Inclusion, connection and social support: A positive psychology professional teaches us about the key components of happy work life.
Bio for Eric Karpinski
Eric Karpinski is a positive psychology author and speaker and has been on the cutting edge of bringing positive psychology tools to workplaces for over 10 years, with clients that include Intel, Facebook, IBM, T-Mobile, Genentech and many others.
He is a key member of Shawn Achor’s GoodThink team, trained as a scientist at Brown University and has an MBA from the Wharton School. McGraw Hill is publishing his new book, Put Happiness to Work, which has been endorsed by Adam Grant, Shawn Achor and Daniel Pink.
Eric married his college sweetheart 28 years ago and lives with her in San Diego. He has two children, a college freshman and a high school sophomore. In his spare time, he enjoys beekeeping and rescuing feral beehives to preserve their genetic diversity.
As a child, Eric Karpinski moved around a lot. He hated saying goodbye to old friends but loved making new ones. Listen in on how he takes his love for friendships, harmony and positivity into his work as a positive psychology speaker and author.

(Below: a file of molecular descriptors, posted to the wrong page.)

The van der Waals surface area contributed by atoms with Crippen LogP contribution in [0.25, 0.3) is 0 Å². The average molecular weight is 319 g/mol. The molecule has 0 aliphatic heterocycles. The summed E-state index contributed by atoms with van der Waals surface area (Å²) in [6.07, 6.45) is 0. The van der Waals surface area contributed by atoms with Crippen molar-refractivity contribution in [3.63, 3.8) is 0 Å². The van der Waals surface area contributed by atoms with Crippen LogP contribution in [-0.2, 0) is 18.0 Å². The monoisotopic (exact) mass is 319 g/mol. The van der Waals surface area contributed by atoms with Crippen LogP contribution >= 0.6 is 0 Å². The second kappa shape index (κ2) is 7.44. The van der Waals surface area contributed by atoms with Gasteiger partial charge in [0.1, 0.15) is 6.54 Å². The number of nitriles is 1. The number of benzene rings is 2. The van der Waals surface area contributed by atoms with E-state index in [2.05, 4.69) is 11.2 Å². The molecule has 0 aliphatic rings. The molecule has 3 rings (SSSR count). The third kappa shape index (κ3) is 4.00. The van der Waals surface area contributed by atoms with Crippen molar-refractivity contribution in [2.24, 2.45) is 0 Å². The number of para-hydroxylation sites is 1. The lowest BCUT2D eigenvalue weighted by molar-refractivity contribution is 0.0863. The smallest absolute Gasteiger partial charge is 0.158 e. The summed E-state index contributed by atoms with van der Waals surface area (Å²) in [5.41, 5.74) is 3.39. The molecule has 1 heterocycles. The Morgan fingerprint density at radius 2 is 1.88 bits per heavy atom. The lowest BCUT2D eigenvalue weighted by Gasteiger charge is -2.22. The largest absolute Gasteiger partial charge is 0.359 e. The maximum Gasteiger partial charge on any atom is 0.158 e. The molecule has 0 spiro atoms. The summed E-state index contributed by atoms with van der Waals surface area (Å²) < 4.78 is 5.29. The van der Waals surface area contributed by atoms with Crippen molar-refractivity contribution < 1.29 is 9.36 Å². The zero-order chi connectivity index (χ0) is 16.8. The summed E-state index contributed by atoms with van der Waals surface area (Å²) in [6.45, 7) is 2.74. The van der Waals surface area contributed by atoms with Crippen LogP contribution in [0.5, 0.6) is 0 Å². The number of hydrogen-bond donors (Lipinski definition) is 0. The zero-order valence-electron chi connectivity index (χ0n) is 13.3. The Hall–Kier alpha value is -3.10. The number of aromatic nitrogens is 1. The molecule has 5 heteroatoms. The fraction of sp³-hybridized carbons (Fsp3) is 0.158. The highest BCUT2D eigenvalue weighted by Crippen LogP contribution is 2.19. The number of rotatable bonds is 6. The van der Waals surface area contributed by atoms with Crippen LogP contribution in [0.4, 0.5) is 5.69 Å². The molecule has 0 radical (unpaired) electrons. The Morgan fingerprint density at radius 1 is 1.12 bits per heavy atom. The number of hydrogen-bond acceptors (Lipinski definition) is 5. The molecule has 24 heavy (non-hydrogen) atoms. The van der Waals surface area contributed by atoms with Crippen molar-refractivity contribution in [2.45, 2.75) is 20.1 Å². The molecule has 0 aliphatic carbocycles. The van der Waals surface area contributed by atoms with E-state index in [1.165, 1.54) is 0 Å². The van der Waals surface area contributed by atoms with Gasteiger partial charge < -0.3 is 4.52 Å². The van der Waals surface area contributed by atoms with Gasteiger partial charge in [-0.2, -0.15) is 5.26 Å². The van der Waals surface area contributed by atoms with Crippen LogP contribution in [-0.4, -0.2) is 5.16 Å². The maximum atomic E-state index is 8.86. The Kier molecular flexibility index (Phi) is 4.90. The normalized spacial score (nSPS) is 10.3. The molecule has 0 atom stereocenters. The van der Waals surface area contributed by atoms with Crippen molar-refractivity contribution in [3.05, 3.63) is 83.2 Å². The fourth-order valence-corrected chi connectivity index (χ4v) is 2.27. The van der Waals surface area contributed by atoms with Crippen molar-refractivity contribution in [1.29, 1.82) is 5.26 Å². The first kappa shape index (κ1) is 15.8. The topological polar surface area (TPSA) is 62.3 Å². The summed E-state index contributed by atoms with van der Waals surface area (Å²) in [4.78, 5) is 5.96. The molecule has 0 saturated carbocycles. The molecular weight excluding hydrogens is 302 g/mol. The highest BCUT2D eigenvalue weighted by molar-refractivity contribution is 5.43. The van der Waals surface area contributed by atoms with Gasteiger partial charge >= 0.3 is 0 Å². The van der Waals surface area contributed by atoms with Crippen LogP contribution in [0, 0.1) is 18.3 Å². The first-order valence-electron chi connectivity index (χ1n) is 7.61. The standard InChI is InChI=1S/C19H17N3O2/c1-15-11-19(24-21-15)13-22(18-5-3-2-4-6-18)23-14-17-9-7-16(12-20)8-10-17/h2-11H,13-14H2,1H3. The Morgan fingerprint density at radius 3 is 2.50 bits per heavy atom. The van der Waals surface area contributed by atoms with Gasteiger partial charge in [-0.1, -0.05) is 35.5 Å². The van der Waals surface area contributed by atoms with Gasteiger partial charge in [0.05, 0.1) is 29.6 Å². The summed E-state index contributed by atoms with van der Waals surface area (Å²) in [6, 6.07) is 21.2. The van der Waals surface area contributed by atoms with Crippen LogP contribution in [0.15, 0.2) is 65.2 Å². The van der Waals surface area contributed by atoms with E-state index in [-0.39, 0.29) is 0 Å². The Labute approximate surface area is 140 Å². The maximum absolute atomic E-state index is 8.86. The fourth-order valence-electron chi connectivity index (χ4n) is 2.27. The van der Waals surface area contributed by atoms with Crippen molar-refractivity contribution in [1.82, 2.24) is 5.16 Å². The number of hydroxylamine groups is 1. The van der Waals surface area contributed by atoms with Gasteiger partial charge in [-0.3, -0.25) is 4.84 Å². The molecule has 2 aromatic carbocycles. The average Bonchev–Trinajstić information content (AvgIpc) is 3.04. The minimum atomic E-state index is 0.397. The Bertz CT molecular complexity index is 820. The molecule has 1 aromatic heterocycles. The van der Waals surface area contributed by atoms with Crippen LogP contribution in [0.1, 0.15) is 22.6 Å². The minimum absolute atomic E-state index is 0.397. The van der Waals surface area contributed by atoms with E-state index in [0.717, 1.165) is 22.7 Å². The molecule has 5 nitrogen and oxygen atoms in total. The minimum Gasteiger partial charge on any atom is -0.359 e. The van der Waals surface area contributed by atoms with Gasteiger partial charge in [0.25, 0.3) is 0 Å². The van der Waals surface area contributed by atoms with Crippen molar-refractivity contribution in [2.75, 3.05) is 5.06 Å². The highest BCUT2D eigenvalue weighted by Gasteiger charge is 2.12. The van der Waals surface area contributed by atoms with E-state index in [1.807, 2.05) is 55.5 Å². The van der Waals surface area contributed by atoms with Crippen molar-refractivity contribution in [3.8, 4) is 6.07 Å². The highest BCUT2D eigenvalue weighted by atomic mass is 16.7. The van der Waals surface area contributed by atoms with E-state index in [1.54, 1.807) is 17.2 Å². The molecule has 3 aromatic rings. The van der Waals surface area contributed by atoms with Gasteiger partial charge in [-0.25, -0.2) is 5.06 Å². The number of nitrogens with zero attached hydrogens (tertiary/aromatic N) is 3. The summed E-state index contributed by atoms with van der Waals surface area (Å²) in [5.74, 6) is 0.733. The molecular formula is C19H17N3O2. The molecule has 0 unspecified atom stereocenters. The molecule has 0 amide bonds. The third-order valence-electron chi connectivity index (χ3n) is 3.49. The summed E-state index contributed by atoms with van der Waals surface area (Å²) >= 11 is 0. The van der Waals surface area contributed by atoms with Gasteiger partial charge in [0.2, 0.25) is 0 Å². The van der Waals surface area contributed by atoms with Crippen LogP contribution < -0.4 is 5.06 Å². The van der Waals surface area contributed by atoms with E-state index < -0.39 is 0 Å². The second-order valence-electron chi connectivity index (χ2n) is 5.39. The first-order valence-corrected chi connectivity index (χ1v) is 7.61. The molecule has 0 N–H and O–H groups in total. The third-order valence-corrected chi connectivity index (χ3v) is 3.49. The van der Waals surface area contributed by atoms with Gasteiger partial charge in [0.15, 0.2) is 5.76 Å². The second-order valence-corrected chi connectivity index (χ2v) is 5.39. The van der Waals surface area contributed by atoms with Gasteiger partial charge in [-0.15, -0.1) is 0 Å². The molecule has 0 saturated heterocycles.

- Website: www.EricKarpinski.com, www.puthappinesstowork.com
- LinkedIn: https://www.linkedin.com/in/erickarpinski/
- Twitter: erickarpinski
- “I love using positive psychology and neuroscience research to help people figure out how to be happier at work and to help leaders create more engaged teams by focussing on specific types of happiness that motivate and inspire their teams, both to care for each other and to really go after difficult goals.”
- “Positive psychology is really the study of what is working well with people… When we’re flourishing… when we have positive emotions and we have meaning in our lives and we have strong relationships, what does that look like, and how do more of us get there.”